Finding longitude

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When Sharon asked me if there was anything I wanted to do while we were in London, I had a ready answer: I wanted to visit the Royal Observatory in Greenwich and see the Harrison clocks.
“What?” she said.

I started telling her about the clocks which were the first to tell time accurately enough at sea to make it possible to determine your longitude and make it possible to navigate the oceans safely.
And her eyes glassed over.

Now bear in mind that Maritime Greenwich is a World Heritage Site. So is the Tower of London, Westminster Abbey and the Kew Gardens in London, and several other sites in England (like Stonehenge and historic Edinburgh), but such sites are relatively rare, inevitably historic, and almost always worth a look-see.

And we had a whole day to get there, if we could just figure it all out.

To be honest, I thought I had a pretty good handle on the place, and I was wrong. I charted out an underground route that took us from Marble Arch to North Greenwich, when we should have headed to the Cutty Sark for Maritime Greenwich stop. Live and learn, I guess.

This honest mistake took us first to the O2, a gigantic white tent with an auditorium and shops and restaurants inside. It used to be called the Millennium Dome and was featured in the James Bond move, “The World is Not Enough,” so I recognized it right away.

But we were pretty far from historic Greenwich, and it took a ride on the Thames Clipper, a public water taxi, to get where we wanted to go. This proved to be a tedious trip, so I won’t write about it, except to say it was raining and Sharon was miserable.

She was miserable before we got to the tube station for a variety of reasons. I will list them:

1. She didn’t think I knew where I was going.

2. She didn’t want to go there.

3. Her socks kept getting wet.

Her socks were getting wet because it was raining, as I mentioned before, and she was wearing sandals and socks. She changed her footwear to give her feet a rest from the shoes she had worn for several days, and she didn’t take into account that London streets and sidewalks can be a bit uneven and harbor pools of water when it rained. (This is why rubber boots, called Wellingtons, are so popular in England, where it rains often.)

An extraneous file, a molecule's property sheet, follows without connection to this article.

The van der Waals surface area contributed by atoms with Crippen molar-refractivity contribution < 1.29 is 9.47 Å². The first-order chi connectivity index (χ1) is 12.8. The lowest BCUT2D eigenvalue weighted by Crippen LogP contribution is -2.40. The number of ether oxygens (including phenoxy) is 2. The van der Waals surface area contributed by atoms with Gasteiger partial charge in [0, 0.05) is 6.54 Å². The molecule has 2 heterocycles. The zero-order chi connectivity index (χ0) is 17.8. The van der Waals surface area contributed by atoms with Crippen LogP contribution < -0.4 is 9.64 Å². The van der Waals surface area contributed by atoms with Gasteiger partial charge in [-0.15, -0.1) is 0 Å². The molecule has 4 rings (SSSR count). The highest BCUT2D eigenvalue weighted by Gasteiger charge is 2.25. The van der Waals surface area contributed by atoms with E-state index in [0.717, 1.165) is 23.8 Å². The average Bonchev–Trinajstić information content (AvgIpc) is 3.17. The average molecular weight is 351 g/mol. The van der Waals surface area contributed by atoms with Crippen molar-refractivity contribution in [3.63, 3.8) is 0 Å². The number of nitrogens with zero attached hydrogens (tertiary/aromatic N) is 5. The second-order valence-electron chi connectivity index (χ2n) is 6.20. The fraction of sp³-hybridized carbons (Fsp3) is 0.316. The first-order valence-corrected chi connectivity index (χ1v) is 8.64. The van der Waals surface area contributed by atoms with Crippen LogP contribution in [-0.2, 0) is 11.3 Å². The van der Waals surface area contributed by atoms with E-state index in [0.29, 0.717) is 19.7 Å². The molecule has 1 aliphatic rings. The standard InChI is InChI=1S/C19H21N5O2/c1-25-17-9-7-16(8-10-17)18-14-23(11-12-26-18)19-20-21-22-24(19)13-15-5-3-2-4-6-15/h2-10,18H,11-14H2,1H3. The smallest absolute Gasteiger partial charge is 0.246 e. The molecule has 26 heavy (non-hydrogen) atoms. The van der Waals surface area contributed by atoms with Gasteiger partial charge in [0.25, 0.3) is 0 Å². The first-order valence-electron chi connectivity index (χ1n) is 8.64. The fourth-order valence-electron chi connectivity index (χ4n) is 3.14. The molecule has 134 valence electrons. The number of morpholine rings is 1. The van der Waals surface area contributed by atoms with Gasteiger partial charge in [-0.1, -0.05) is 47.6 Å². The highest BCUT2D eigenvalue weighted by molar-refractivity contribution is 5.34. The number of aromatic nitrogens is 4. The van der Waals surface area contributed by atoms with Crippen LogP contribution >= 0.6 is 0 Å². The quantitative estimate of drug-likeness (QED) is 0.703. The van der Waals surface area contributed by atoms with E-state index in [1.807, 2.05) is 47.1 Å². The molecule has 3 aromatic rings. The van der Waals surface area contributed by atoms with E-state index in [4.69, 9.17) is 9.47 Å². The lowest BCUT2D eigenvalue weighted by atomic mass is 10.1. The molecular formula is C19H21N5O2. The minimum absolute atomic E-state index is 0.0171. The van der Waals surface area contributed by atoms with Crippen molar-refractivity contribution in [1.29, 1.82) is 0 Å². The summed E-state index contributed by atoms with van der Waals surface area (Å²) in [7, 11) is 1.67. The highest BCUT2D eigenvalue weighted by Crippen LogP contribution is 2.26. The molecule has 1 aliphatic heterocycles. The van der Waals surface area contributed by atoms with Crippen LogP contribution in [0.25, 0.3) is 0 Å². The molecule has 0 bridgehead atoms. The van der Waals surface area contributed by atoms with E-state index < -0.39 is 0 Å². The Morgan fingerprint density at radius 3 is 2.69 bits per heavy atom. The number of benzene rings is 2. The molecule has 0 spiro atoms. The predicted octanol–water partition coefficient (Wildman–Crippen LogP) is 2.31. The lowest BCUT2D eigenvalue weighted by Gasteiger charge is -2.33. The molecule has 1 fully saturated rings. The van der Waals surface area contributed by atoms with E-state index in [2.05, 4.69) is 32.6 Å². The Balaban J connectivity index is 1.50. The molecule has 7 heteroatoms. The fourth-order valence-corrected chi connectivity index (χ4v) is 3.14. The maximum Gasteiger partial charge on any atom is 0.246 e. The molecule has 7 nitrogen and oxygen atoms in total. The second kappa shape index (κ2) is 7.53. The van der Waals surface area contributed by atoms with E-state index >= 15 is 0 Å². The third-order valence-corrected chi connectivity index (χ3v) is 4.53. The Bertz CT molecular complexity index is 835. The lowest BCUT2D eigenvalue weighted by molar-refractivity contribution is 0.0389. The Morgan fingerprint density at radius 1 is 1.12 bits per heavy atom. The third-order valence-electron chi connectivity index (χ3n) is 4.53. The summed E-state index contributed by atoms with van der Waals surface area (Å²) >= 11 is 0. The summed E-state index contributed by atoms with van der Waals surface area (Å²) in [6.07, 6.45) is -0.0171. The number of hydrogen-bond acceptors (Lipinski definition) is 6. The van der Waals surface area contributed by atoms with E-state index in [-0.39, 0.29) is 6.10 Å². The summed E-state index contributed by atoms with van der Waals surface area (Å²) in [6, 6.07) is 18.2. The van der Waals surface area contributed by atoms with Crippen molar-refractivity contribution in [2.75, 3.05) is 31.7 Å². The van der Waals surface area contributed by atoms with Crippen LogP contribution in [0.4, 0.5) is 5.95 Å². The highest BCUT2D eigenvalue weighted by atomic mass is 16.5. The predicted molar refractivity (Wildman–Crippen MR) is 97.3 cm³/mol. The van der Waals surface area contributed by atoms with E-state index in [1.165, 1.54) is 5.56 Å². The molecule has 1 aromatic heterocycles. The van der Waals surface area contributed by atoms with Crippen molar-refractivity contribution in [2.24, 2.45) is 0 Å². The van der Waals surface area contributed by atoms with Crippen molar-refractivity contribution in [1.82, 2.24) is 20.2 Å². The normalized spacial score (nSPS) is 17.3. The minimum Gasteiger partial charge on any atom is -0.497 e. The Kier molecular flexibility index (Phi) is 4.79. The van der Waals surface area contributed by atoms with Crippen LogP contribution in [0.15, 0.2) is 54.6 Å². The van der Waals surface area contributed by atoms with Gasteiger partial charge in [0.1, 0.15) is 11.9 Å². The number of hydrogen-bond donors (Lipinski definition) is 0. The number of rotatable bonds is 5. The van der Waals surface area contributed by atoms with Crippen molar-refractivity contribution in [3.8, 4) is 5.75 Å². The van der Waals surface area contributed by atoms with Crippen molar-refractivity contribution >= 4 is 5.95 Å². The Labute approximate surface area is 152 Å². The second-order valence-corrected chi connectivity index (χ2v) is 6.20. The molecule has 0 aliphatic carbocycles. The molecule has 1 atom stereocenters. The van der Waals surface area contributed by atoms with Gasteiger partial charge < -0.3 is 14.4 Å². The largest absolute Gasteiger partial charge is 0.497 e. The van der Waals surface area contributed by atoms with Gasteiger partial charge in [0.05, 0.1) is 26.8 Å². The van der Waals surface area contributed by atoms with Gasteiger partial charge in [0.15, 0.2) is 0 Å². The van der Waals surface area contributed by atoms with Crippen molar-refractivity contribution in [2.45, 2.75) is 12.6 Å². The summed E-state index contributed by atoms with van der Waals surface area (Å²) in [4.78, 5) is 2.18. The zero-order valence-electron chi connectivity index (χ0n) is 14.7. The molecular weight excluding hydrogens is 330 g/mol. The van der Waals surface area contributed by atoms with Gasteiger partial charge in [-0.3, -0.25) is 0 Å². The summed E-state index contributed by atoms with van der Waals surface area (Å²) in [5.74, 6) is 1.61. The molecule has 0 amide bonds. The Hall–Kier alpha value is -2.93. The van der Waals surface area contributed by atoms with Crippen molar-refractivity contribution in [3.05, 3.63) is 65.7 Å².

So before we had walks two blocks from our hotel, her feet were wet. Two blocks later, and they were soaked. Before we got on the Tube, she bought a dry pair, and changed during the ride. Then the first order of business once we arrived was to find a restroom with a air dryer so she could dry her wet socks so they could be held in reserve for when the new pair got wet.

We went through this change-and-dry routine several times, and she got a little bit happier, until she learned that our first tube stop of the day was for the wrong Greenwich. Then she wasn’t happy any more.

And the fact that I walked her about in the rain for a while longer before finding the landing dock for the Thames Clipper didn’t help either.

And once we landed, the Royal Observatory was in sight, but still a long walk away, and uphill — all the better for observation, I guess, but inconvenient for a visitor on a rainy day.

Still, there were plenty of visitors there, which I maintained was proof that our destination was a worthy one. Sharon remained unconvinced.

Actually, she saw some really great stuff, although she may never know it. Like the Harrison clocks, which I had read about in the book “Longitude: The True Story of a Lone Genius Who Solved the Greatest Scientific Problem of His Time” by Dava Sobel, which is much more interesting that its title.

And we got to straddle the prime meridian, which is 0 degrees longitude, mainly because British scientists figured it all out first and got to designate where 0 degrees would be.

It was all very cool. Science carried out in this very building changed the world forever — and we were there. It was worth getting a little wet.

The rain had stopped by the time we were through at the observatory. And that cheered Sharon up. We had to work our way through some major tourist shops to get back to the public transport, and that cheered Sharon up even more.

All in all, I thought it was a stellar day.

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